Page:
Philosophy and Decolonisation
- Module Code:
- Module Not Running 2020/2021
- Year of study:
- Year 2, Year 3 of 3 or Year 4
- Taught in:
- Term 2
Afrophone philosophies (i.e. philosophies in African languages) are the philosophical discourses in African languages: the (oral or written) texts that are the channels of philosophical thought in Africa.
All the texts will be available in translation; no prior knowledge of an African language is necessary for this module.
Exceptionally students may take "Afrophone Philosophies" without having taken "African Philosophy", after a consultation with the module convenor.
Objectives and learning outcomes of the module
At the end of the module, a student should …
- be able to philosophically to analyze texts in several African languages (in translation)
- be able to critically to reflect on the role of genre in expressing philosophical ideas
- have developed the ability of fundamental reflection and critical analysis of central philosophical issues
- have developed a critical approach to the underlying cultural presuppositions of philosophical discourses
- have developed oral presentations skills (gained practice for giving conference papers)
- have developed writing skills (learnt to produce high-quality academic articles)
Total of 10 weeks teaching with 2 hours classroom contact per week consisting of a 1 hour lecture and a 1 hour tutorial.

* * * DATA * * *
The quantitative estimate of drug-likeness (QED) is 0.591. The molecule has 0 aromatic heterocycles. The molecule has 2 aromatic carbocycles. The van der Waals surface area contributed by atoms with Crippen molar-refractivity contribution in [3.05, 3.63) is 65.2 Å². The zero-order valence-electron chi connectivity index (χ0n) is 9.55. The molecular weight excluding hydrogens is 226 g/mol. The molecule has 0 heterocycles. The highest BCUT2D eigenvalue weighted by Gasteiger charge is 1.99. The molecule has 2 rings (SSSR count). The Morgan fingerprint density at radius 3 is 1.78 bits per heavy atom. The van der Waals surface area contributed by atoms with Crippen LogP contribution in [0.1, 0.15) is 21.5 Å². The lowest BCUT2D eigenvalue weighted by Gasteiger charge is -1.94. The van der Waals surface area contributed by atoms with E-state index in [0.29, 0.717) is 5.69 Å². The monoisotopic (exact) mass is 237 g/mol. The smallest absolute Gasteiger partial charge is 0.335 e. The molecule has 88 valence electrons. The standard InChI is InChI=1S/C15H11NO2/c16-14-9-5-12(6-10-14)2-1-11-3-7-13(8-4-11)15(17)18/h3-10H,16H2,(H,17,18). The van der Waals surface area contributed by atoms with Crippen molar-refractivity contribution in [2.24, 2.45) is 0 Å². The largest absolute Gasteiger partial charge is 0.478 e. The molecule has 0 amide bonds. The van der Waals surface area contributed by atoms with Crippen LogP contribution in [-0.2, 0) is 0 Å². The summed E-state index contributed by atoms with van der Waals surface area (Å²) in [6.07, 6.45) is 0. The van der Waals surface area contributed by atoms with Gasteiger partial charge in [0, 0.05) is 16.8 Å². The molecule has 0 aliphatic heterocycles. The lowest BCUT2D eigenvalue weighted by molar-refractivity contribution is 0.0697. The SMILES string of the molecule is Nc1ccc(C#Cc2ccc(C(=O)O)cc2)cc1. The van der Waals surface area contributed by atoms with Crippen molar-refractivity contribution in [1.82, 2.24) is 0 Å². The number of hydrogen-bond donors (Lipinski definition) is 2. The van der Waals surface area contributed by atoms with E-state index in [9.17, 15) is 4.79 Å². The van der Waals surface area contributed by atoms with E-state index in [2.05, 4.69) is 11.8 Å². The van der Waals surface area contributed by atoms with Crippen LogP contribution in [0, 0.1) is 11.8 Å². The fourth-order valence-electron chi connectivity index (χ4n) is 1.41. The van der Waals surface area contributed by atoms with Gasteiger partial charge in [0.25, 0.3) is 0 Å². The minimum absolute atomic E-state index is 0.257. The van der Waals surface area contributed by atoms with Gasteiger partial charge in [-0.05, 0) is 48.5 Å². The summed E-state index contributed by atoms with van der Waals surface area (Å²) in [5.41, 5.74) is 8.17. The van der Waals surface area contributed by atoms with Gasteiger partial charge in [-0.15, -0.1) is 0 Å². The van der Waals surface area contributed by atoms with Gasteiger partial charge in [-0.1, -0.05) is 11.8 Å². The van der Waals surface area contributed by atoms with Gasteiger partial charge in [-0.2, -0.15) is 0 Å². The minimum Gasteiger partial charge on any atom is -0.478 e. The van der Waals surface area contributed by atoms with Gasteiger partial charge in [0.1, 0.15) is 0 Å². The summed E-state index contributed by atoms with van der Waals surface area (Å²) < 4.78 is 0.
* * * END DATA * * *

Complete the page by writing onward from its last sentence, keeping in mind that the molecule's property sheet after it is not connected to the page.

Scope and syllabus
After an introductory lecture on the role of language and of genre in the expression of philosophical thought, we will examine how "professional philosophers" (i.e. thinkers who have been critical to "ethnophilosophy") engage with communal thought, looking at case studies such as the thought of the Akan, the Yorùbá, or the southern African concept of ubuntu.
In the second half of the module, we will study original authored texts in African languages: novels in Swahili and Shona (by Euphrase Kezilahabi, William Mkufya, Ignatius T. Mabasa, etc.) which explicitly reflect and elaborate various philosophical topics (the meaning of life, the being of God and of evil, the role of free will in religious behaviour, the nature of reality, and many others). We will also analyze non-fictional texts (such as ethnography or historiography) in Wolof, Bambara, and Ndebele and explore their interfaces with contemporary artistic productions (film, fictional literature).
Method of assessment
- One 1,000 word essay submitted on the day 5, week 7, in the term the module is taught (30%)
- One 1,500 word essay submitted on the day 5, week 1, in the following term the module was taught (40%)
- x 2, 10 minute oral presentations on the selected essay topics and the bibliographic sources for the essays (15% for each presentation)
The following titles provide introductory readings. The full reading list for this module will be made available from the convenor at the beginning of the module.
- Gyekye, Kwame. 1995 (19871). An Essay on African Philosophical Thought. The Akan Conceptual Scheme. Philadelphia: Temple University Press.
- Hallen, Barry & J. Olubi Sodipo. 1997 (19861). Knowledge, Belief, and Witchcraft. Analytic Experiments in African Philosophy. Stanford: Stanford University Press.
- Kresse, Kai. 2007. Philosophising in Mombasa: Knowledge, Islam and Intellectual Practice on the Swahili Coast. Edinburgh: Edinburgh University Press for the International African Institute.
- Kwame, Safro. (ed.). 1995. Readings in African Philosophy. An Akan Collection. Lanham et al.: University Press of America.
- Ramose, Mogobe B. 1999. African Philosophy through Ubuntu. Harare: Mond Books.
- Rettová, Alena. 2007. Afrophone Philosophies: Reality and Challenge. Středokluky: Zdeněk Susa.